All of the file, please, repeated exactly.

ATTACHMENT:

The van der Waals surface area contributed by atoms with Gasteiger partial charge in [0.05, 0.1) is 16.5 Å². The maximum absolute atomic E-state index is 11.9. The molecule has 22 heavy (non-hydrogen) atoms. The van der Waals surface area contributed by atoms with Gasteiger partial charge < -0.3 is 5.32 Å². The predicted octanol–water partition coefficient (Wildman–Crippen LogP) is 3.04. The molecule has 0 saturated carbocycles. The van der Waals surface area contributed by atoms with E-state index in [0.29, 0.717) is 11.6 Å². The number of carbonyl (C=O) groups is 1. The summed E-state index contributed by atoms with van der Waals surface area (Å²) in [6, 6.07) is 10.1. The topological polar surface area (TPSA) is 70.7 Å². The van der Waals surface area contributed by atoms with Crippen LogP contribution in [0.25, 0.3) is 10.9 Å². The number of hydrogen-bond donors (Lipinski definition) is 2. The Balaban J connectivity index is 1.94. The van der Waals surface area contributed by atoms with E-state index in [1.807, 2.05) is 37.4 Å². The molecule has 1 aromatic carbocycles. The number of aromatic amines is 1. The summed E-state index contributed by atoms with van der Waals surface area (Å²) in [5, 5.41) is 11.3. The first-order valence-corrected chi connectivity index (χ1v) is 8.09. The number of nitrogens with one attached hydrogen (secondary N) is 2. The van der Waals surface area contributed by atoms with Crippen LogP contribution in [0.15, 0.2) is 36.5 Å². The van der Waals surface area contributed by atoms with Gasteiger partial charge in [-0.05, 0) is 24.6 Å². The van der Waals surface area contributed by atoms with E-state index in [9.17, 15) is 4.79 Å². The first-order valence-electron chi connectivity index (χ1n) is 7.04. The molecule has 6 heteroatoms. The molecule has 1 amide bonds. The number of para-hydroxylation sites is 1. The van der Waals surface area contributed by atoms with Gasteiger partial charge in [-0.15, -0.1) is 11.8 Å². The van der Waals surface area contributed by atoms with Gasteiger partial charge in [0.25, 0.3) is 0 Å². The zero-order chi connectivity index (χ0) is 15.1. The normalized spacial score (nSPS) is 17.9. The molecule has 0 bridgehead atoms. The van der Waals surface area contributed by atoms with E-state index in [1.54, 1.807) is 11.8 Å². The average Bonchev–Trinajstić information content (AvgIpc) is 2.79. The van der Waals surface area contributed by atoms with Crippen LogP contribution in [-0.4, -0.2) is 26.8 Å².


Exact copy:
The van der Waals surface area contributed by atoms with Gasteiger partial charge in [0.05, 0.1) is 16.5 Å². The maximum absolute atomic E-state index is 11.9. The molecule has 22 heavy (non-hydrogen) atoms. The van der Waals surface area contributed by atoms with Gasteiger partial charge < -0.3 is 5.32 Å². The predicted octanol–water partition coefficient (Wildman–Crippen LogP) is 3.04. The molecule has 0 saturated carbocycles. The van der Waals surface area contributed by atoms with E-state index in [0.29, 0.717) is 11.6 Å². The number of carbonyl (C=O) groups is 1. The summed E-state index contributed by atoms with van der Waals surface area (Å²) in [6, 6.07) is 10.1. The topological polar surface area (TPSA) is 70.7 Å². The van der Waals surface area contributed by atoms with Crippen LogP contribution in [0.25, 0.3) is 10.9 Å². The number of hydrogen-bond donors (Lipinski definition) is 2. The Balaban J connectivity index is 1.94. The van der Waals surface area contributed by atoms with E-state index in [1.807, 2.05) is 37.4 Å². The molecule has 1 aromatic carbocycles. The number of aromatic amines is 1. The summed E-state index contributed by atoms with van der Waals surface area (Å²) in [5, 5.41) is 11.3. The first-order valence-corrected chi connectivity index (χ1v) is 8.09. The number of nitrogens with one attached hydrogen (secondary N) is 2. The van der Waals surface area contributed by atoms with Crippen LogP contribution in [0.15, 0.2) is 36.5 Å². The van der Waals surface area contributed by atoms with Gasteiger partial charge in [-0.05, 0) is 24.6 Å². The van der Waals surface area contributed by atoms with E-state index in [9.17, 15) is 4.79 Å². The first-order valence-electron chi connectivity index (χ1n) is 7.04. The molecule has 6 heteroatoms. The molecule has 1 amide bonds. The number of para-hydroxylation sites is 1. The van der Waals surface area contributed by atoms with Gasteiger partial charge in [-0.15, -0.1) is 11.8 Å². The van der Waals surface area contributed by atoms with Gasteiger partial charge in [0.25, 0.3) is 0 Å². The zero-order chi connectivity index (χ0) is 15.1. The normalized spacial score (nSPS) is 17.9. The molecule has 0 bridgehead atoms. The van der Waals surface area contributed by atoms with E-state index in [1.54, 1.807) is 11.8 Å². The average Bonchev–Trinajstić information content (AvgIpc) is 2.79. The van der Waals surface area contributed by atoms with Crippen LogP contribution in [-0.4, -0.2) is 26.8 Å².